Daily Archives: June 12, 2017

Internet Ad Spend is About to Surpass TV Ad Spend [New Report]

There are few things I look forward to more every year than the release of Mary Meeker’s Internet Trends Report.
It’s clear, it’s visually interesting, and most importantly, the results are always fascinating — with tremendous implications for marketers.

Meeker’s report is chock-full of data about how the way

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Keeping Your Website Design Consistent

The last word you may want a user to associate with your website is “predictable.” This term has a negative connotation in the business world and makes you think of a brand that is boring, unexciting, and identical to its competitors.

Yet to a degree, users expect and rely on the predictability of a website. At its most basic level, a website should be predictable – it should function like all other websites, at least to the point where your user does not struggle to make sense of the interface. Otherwise, your think-outside-the-box strategy might throw users off.

Think of your website like a car. While consumers react positively to creative, innovative ideas that boost the user experience, for example, touch screen infotainment systems and massage chairs, they may not be keen on a brand that tries to completely revolutionize the way vehicles operate, such as one that places the steering wheel in the backseat.

Features along such lines can seem less user-friendly and more gimmicky, designed simply for the “wow factor” – a move on the brand’s part that users would likely not respond to well. Your website must prioritize usability and the user experience above all else to maintain its popularity – and your brand’s credibility.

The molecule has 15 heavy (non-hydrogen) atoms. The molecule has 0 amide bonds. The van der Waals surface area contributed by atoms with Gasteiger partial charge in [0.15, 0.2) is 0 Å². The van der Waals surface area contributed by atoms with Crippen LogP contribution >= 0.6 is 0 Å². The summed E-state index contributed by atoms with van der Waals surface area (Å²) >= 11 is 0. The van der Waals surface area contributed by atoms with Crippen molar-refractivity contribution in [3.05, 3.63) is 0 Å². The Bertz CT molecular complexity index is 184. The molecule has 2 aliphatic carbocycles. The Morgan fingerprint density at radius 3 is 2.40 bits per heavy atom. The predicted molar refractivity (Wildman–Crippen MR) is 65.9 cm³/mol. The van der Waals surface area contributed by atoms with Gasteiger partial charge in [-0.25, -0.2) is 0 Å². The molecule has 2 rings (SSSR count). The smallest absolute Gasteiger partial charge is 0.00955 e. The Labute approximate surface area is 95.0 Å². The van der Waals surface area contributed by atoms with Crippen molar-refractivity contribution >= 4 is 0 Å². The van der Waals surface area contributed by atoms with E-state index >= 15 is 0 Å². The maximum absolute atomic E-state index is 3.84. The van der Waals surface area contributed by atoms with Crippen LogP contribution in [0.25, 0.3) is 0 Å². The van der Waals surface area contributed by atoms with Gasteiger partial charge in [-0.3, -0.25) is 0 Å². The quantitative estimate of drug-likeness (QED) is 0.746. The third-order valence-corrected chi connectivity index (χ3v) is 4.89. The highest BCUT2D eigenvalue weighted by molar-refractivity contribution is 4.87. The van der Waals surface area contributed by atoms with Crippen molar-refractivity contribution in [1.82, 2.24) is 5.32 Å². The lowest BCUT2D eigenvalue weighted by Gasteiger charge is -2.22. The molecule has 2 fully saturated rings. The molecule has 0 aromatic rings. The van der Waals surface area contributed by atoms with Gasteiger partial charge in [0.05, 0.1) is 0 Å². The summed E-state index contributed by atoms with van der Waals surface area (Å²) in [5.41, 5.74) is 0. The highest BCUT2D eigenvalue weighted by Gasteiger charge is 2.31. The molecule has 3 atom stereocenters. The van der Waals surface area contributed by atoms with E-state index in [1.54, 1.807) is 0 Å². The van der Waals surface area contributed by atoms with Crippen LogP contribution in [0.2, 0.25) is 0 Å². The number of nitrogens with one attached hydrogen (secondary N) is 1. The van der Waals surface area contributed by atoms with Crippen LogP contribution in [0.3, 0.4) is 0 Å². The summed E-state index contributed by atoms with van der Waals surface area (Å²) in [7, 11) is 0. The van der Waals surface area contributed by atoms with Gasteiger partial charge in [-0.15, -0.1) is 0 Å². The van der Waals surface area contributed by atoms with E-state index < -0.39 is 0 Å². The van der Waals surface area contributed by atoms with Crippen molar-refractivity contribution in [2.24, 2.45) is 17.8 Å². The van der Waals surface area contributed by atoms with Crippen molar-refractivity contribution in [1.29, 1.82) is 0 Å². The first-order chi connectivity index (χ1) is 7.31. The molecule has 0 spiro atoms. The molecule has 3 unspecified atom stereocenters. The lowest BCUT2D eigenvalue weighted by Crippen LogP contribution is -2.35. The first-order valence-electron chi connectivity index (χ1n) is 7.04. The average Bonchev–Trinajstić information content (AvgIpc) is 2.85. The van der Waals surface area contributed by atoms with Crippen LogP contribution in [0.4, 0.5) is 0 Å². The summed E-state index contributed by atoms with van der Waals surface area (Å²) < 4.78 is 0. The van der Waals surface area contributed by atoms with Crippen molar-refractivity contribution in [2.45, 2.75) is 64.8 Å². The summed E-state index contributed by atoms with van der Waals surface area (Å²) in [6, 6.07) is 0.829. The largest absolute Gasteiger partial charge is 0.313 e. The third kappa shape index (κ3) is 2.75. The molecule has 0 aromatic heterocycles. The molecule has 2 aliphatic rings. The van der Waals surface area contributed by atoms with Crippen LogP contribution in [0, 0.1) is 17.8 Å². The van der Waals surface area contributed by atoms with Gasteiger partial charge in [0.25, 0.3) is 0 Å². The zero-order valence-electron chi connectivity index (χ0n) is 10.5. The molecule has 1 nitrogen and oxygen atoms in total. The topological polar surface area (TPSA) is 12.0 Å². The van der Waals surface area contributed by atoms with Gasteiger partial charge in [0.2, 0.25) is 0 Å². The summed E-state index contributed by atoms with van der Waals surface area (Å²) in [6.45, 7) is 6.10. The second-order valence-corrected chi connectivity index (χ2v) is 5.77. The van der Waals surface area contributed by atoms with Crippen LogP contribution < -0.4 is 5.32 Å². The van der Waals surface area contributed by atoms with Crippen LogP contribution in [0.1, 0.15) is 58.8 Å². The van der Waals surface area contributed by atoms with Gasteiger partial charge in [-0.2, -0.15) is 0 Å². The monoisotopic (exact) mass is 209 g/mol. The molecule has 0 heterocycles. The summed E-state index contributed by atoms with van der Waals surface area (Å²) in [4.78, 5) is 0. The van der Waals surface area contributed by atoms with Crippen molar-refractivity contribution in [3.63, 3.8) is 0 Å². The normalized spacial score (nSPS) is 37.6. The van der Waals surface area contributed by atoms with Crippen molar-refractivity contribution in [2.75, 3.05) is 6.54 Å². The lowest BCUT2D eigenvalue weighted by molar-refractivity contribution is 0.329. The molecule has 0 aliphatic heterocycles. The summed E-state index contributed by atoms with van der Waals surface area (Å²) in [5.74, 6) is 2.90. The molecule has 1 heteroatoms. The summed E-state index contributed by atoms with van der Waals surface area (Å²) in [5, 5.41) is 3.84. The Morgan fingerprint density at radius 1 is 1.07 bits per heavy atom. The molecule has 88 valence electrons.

The solution is to balance predictability with intrigue. Maintain certain elements your users cannot go without, such as menu options and content. Your users must be able to navigate your website with ease or else they will click away. Yet predictable does not have to mean boring.

For instance, some websites are beginning to integrate virtual and augmented realities into the UI. Designers can get away with this progressive idea by making it simple for users with VR-supported browsers, and doing it for the users’ benefit – by letting users view products up close in VR from their homes before making a purchasing decision, for example.

Maintain Internal Consistency

Achieving predictability and creativity is possible by maintaining internal consistency on your website. Marry a logical flow with your interface that may allow slight variations to keep your users intrigued. Add your own flare and innovations, but keep your primary functional elements consistent and comprehensible.

It is intuitive for users to click on a link or a highlighted section of a page, and you can assume they will access your homepage. From there, the user instinctively knows that clicking on other menu options will lead to the content they desire. The user’s intuition is what makes fast website use possible. Do not underestimate it. Creating a website that takes effort to navigate will end badly for your brand.

The consistency of Mozilla design.

The consistency of Mozilla design.

Achieve internal consistency with accepted UI design patterns. These are standard design elements your user expects to encounter on your website. Patterns can include navigation options, a search feature, a place to input user data, and links to social media accounts.

UI design patterns can be standard or persuasive. Persuasive UI design engages users and encourages them to take certain actions, such as subscribing to a mailing list or taking the next step in the sales process. Both types of UI design have accepted standards and guidelines that make them work in the company’s favor.

Simplify Your Site

One of the easiest and most rewarding ways to master UI consistency is to keep your website’s design simple. Again – simple does not have to mean plain or boring. It means a clean, easy-to-use website that your users can navigate in seconds. Go with a simple visual design to optimize consistency and get brownie points with Google. That’s right – Google rewards sites with simple designs, because these are the sites users deemed “most beautiful” in a 2012 study.